Thursday, October 18, 2018 Print page
Centre of Inflammation and Metabolism (CIM)


To read the abstract, please click on the title of the publication of interest. If you want to access the publication on PubMed, please click on the PubMed ID.
To find specific publications, please use the sort and search functions. Please enter one word only as search term.

Click here to see all publications

71Role of vitamin C and E supplementation on IL-6 in response to training.
Yfanti C; Fischer CP; Nielsen S; Akerstrom T; Nielsen AR; Veskoukis AS; Kouretas D; Lykkesfeldt J; Pilegaard H; Pedersen BK
J Appl Physiol 2012; 112(6): 990-1000
PubMed ID: 22207723

Vitamin C and E supplementation has been shown to attenuate the acute exercise-induced increase in plasma interleukin-6 (IL-6) concentration. Here, we studied the effect of antioxidant vitamins on the regulation of IL-6 expression in muscle and the circulation in response to acute exercise before and after high-intensity endurance exercise training. Twenty-one young healthy men were allocated into either a vitamin (VT; vitamin C and E, n = 11) or a placebo (PL, n = 10) group. A 1-h acute bicycling exercise trial at 65% of maximal power output was performed before and after 12 wk of progressive endurance exercise training. In response to training, the acute exercise-induced IL-6 response was attenuated in PL (P < 0.02), but not in VT (P = 0.82). However, no clear difference between groups was observed (group x training: P = 0.13). Endurance exercise training also attenuated the acute exercise-induced increase in muscle-IL-6 mRNA in both groups. Oxidative stress, assessed by plasma protein carbonyls concentration, was overall higher in the VT compared with the PL group (group effect: P < 0.005). This was accompanied by a general increase in skeletal muscle mRNA expression of antioxidative enzymes, including catalase, copper-zinc superoxide dismutase, and glutathione peroxidase 1 mRNA expression in the VT group. However, skeletal muscle protein content of catalase, copper-zinc superoxide dismutase, or glutathione peroxidase 1 was not affected by training or supplementation. In conclusion, our results indicate that, although vitamin C and E supplementation may attenuate exercise-induced increases in plasma IL-6 there is no clear additive effect when combined with endurance training.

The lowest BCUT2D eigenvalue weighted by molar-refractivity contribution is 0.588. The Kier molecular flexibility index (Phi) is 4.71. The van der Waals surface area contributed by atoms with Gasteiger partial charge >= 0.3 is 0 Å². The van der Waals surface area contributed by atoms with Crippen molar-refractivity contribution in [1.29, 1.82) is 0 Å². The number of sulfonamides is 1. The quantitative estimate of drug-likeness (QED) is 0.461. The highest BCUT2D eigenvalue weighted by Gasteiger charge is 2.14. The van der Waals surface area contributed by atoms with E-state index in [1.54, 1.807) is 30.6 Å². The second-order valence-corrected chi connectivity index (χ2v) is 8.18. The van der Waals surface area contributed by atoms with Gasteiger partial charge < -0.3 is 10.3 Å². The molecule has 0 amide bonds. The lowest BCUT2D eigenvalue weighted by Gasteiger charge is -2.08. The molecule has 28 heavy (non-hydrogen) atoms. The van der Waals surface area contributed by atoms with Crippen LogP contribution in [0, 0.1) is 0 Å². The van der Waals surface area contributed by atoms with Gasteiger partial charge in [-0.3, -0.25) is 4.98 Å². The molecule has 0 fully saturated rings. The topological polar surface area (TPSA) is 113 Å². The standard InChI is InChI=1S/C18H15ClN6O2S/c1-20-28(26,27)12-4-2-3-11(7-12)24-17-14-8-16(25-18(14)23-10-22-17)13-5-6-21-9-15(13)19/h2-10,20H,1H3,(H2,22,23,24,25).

© 2018 Centre of Inflammation and Metabolism